# Uncertainty Analysis for Image-Based Streamflow Measurement: The Influence of Ground Control Points

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## Abstract

**:**

## 1. Introduction

## 2. Study Site and Measuring Instruments

#### 2.1. Description of Study Site

#### 2.2. Measuring Instruments

## 3. Methods: LSPIV Measurement and Uncertainty Assessment

#### 3.1. LSPIV Measurement

#### 3.1.1. Collinearity Equations

_{i}, y

_{i}, z

_{i}) corresponds to a point in the image space P(u

_{i}, v

_{i}) and then converges to the perspective center C behind the image. Hence, the perspective center point C, the image point P, and the object point O construct a collinear line.

_{x}, C

_{y}, and C

_{z}), the perspective center in the image space coordinates (C

_{u}, C

_{v}, and f), and three rotation angles (azimuth angle θ, roll angle β, and tilt angle τ). Figure 4 depicts the relationship of the three rotation angles between the object and image spaces. It indicates that X, Y, and Z are the three coordinate axes in the object space, while U, V, and F are the three coordinate axes in the image space. The azimuth angle θ denotes the angle between the F-axis direction (in the image space) and the Y-axis direction (in the object space); the roll angle β expresses the angle between the V-axis direction and the Z-axis direction; and the tilt angle τ represents the angle between the F-axis direction and the Z-axis direction. Since the coordinate systems in the object image spaces are different, a transformation/conversion needs to be performed through the rotation angle matrix. The collinearity equations and rotation coefficients can be expressed as

_{i}denotes the distance from any image point to the center of the image; k

_{1}and k

_{2}are the coefficients of radial distortion; p

_{1}and p

_{2}express the coefficients of tangential distortion; U

_{dif}/V

_{dif}represents the difference between the perspective center C

_{u}/C

_{v}and any image point u

_{i}/v

_{i}projecting in the u/v coordinate system (the image space); f denotes the distance from the perspective center to the image or the equivalent focal length; X

_{dif}/Y

_{dif}/Z

_{dif}expresses the difference between the perspective center C

_{x}/C

_{y}/C

_{z}and any object point x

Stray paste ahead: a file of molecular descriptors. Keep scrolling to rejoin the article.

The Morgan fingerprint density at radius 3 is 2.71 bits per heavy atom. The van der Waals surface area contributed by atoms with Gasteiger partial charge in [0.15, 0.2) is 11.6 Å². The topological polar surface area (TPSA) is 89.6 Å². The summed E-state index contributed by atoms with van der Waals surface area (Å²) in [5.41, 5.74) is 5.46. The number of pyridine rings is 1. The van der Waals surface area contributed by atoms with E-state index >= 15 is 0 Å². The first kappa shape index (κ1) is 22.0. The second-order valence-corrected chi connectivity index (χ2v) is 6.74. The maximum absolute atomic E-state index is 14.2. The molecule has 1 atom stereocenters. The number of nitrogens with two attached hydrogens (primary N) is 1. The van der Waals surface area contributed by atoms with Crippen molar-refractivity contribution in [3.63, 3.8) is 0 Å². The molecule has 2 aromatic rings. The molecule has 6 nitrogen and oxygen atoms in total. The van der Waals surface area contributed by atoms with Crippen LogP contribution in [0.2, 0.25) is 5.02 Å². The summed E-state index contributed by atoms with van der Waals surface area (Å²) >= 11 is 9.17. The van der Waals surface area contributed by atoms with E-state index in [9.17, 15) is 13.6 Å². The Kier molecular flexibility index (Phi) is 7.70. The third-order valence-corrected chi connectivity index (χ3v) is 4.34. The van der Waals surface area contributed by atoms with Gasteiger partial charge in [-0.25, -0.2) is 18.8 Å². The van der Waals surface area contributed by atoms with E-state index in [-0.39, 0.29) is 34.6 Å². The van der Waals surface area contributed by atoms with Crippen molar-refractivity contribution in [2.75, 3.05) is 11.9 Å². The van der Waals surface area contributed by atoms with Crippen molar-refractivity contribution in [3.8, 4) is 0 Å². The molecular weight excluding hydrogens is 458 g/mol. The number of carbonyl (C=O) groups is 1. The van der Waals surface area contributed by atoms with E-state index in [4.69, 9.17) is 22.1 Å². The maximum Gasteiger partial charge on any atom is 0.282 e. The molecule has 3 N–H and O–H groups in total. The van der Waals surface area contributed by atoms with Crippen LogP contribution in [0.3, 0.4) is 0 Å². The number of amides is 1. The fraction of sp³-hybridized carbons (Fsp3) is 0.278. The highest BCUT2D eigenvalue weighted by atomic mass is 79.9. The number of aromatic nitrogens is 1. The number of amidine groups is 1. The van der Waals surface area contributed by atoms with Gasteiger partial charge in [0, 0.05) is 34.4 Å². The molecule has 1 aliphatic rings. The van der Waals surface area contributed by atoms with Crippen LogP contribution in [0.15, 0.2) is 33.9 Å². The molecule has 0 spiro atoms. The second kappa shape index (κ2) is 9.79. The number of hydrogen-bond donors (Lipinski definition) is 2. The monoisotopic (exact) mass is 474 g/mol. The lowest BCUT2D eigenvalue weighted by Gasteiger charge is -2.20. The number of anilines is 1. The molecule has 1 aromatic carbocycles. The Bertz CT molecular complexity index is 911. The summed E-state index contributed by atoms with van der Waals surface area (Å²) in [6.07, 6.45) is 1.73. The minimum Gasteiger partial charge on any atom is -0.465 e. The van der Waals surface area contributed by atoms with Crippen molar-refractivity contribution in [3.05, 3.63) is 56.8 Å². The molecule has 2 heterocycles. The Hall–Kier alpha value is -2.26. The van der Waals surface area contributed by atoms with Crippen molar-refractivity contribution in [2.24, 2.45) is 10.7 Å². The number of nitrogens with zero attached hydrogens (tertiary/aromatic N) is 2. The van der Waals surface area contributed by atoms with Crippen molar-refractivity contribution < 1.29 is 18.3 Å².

_{i}/y

_{i}/z

_{i}projecting in the x/y/z coordinate system (the object space). The parameters of the rotation angle matrix (M

_{1}~M

_{9}) are composed of the azimuth angle θ, the roll angle β, and the tilt angle τ [47], i.e.,

_{1}= −cosτ cosθ − sinτ cosβ sinθ;

_{2}= cosτ sinθ − sinτ cosβ cosθ;

_{3}= −sinτ sinβ;

_{4}= sinτ cosθ − cosτ cosβ sinθ;

_{5}= −sinτ sinθ − cosτ cosβ cosθ;

_{6}= −cosτ sinβ;

_{7}= −sinβ sinθ;

_{8}= −sinβ cosθ;

_{9}= cosβ.

#### 3.1.2. Image Matching

#### 3.1.3. Surface Velocity and River Discharge

#### 3.2. Uncertainty Assessment: Monte Carlo Simulations

## 4. Results and Discussion

#### 4.1. Streamflow Measurement Using LSPIV

_{u}= 812 pixels and C

_{v}= 617 pixels. The focal length f was 0.018 m for the far-field camera, and it ranged from 0.012 m to 0.017 m for the near-field camera. In the object space, the coordinates C

_{x}, C

_{y}, and C

_{z}ranged from −0.393 m to 0.373 m, −1.749 m to 0.41 m, and 0.778 m to 1.744 m, respectively. Both the azimuth angle θ and roll angle β were close to 180° (from 168.15° to 189.17°). The tilt angle τ of the near-field camera (between 110.72° and 115.46°) was larger than that of the far-field camera (96.63° to 99.28°), giving an ROI close to the right bank for the near-field camera (Figure 8c) and an ROI near the left bank for the far-field camera (Figure 8d).

^{2}= 0.55 and a p-value ~10

^{−8}is statistically significant under a 95% confidence interval. Furthermore, in terms of accuracy, the mean absolute error (MAE) and root mean square error (RMSE) of the averaged surface velocity are summarized in Table 2. The values of MAE and RMSE ranged from 0.097 m/s to 0.154 m/s and from 0.107 m/s to 0.191 m/s, respectively. Overall, the LSPIV method demonstrated strong reliability in measuring the river surface velocity. Among the four experiments, the best performance was obtained on 3 May 2020. For the remaining three dates, the performances with slight differences were also satisfactory.

#### 4.2. Uncertainty in GCPs and Camera Parameters

_{u}and C

_{v}are integers (i.e., the pixels in the image space), forming several groups in a vertical line for the 5000 GCP samples. The probability distributions considered in this study included the Gumbel, Weibull, beta, normal, and log Pearson type III functions. Two statistical indices, i.e., the standard error SE and correlation coefficient R, were used to determine the optimal probability function for each parameter. All the probability density functions have good correlations, with R > 0.95. The values of the standard errors are listed in Table A1 in the Appendix A. According to their fitness, the parameters and their distribution functions are summarized as follows: